Public-Private Partnership To Clean Homes
Mayor Michael R. Bloomberg and the Mayor’s Office of Housing Recovery Operations announced a new initiative to address water damage and treat mold in homes impacted by Hurricane Sandy.
Since the superstorm hit, the city has provided guidance on how to safely and effectively treat mold, and has collaborated with the Environmental Contractors Association to supply homeowners and volunteers with proper equipment to remove it. While homeowners can use FEMA assistance to address mold, costs can be significant, and there is no direct Federal funding available for mold remediation.
Using private money raised to assist victims of Hurricane Sandy, the Mayor’s Fund to Advance New York City is launching a remediation program to remove mold in approximately 2,000 homes in the hardest hit areas. In partnership with the American Red Cross and the Robin Hood Foundation, the Mayor’s Fund is sponsoring a $15 million remediation program that will be administered by Neighborhood Revitalization NYC, an affiliate of the Local Initiatives Support Corporation, a community development not-for-profit corporation with 30 years of experience working in New York City.
Neighborhood Revitalization NYC will coordinate mold treatment that will be performed at no cost to the homeowner by private contractors and not-for-profit organizations. In addition to the direct mold treatment program, the Mayor’s Fund is sponsoring new awareness and safe practice trainings on mold treatment work. These free training sessions will take place in many of the hardest hit communities to educate homeowners and volunteers on how to effectively treat mold, and thousands of mold supply kits will be distributed at no cost.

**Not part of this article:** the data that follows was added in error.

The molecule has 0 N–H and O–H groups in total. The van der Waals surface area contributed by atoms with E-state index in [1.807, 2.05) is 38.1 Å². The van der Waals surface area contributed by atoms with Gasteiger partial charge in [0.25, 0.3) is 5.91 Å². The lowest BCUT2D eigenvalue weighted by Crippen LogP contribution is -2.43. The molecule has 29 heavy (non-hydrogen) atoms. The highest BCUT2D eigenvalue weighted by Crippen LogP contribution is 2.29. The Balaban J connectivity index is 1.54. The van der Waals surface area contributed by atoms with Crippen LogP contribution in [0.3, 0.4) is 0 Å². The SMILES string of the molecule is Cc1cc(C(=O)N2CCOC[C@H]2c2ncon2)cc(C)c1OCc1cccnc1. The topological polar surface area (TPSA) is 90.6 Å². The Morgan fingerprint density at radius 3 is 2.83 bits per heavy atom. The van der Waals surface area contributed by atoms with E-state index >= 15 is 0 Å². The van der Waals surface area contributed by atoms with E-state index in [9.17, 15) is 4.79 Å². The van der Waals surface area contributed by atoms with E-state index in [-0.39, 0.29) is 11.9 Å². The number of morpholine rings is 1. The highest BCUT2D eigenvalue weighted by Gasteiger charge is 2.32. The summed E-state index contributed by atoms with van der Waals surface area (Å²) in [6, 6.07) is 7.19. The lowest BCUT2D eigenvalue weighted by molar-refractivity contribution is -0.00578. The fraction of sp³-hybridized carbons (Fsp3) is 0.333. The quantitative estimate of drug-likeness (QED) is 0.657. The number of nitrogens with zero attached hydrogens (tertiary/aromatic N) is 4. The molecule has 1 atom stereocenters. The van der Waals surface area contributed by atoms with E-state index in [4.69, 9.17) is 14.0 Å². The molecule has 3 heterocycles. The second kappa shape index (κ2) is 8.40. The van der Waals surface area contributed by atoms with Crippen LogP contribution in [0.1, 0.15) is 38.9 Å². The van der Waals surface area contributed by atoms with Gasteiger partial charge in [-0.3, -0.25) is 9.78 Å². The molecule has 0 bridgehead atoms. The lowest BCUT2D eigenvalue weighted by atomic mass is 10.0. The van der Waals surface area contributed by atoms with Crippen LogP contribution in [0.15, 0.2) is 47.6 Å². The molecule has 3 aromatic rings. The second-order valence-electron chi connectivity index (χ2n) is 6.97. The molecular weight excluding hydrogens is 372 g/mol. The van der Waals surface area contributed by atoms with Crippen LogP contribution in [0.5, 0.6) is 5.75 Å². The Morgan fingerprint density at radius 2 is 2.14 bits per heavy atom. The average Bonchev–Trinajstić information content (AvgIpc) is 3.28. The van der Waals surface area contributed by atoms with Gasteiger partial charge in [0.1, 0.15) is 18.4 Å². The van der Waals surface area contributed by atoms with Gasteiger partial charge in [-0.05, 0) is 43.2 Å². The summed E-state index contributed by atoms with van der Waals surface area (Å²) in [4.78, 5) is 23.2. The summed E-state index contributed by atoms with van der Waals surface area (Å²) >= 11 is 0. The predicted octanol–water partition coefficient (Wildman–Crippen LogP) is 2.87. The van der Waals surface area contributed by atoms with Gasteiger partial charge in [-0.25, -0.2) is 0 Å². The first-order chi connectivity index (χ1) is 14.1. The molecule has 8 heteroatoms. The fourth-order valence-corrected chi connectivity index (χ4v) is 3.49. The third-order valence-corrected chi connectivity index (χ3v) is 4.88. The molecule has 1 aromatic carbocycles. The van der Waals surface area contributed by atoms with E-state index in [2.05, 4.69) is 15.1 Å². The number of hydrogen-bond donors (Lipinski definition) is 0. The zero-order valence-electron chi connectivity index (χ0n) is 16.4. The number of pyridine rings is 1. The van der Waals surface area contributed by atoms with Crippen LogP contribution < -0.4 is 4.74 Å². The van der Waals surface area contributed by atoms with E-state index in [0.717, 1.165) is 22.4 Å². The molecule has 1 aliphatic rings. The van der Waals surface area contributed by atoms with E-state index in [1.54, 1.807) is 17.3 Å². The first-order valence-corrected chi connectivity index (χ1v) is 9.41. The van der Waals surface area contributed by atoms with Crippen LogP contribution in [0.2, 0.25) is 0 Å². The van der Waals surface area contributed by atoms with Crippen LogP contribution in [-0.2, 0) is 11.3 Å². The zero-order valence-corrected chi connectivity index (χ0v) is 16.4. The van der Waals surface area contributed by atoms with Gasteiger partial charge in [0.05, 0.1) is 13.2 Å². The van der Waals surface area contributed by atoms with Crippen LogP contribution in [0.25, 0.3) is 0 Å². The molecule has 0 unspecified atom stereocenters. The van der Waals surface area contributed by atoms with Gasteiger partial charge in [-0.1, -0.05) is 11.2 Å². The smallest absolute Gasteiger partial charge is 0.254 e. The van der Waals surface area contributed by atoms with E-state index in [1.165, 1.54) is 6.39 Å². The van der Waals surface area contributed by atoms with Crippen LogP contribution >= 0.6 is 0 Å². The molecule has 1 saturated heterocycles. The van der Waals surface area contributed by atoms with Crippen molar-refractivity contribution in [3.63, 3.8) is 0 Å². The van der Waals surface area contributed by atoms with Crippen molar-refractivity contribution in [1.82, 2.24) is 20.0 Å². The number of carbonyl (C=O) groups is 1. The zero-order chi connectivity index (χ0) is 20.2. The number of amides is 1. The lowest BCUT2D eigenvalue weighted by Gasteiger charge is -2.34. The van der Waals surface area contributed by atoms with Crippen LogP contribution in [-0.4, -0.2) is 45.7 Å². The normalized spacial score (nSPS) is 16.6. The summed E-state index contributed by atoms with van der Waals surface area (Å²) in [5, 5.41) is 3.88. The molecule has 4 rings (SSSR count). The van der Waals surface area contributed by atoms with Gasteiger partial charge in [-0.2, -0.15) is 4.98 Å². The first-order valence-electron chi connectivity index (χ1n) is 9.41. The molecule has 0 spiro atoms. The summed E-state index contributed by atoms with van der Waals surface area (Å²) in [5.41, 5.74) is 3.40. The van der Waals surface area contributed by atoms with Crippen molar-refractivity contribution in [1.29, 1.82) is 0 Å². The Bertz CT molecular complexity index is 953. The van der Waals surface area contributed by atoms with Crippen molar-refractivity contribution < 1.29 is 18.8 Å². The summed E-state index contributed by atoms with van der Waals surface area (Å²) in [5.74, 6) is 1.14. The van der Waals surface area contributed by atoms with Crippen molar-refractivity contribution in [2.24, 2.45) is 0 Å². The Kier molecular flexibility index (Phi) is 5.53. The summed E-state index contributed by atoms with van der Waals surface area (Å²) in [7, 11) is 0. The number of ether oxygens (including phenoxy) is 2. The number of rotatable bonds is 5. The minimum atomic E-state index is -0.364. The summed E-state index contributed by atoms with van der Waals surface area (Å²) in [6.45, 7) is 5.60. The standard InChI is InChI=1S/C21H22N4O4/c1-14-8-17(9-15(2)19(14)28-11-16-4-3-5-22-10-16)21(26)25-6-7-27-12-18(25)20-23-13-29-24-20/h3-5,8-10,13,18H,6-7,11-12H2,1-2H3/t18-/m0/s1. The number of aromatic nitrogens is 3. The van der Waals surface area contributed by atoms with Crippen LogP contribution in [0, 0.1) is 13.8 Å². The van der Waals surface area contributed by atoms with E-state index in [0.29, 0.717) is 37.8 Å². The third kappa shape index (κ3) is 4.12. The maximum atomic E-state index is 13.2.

“Since Hurricane Sandy hit New York City we have undertaken unprecedented steps to help thousands of New Yorkers recover and rebuild,” said Bloomberg. “Through our firstof its-kind Rapid Repairs program, we have helped more than 15,000 families return to their homes. But mold remains a challenge that many residents are confronting. Thanks to generous donations from people around the country and the world, the Mayor’s Fund, the Red Cross and the Robin Hood Foundation have teamed up to sponsor a $15 million moldclean up effort that will help thousands of families.”
Over the next few weeks, Neighborhood Revitalization NYC will work with the City, community casework organizations, local elected officials and other not-for-profits partners engaged in storm-related support through a referral process to identify high-need families for mold treatment. Households most in need will receive priority for these limited funds, and Neighborhood Revitalization NYC will begin assessments of homes thereafter.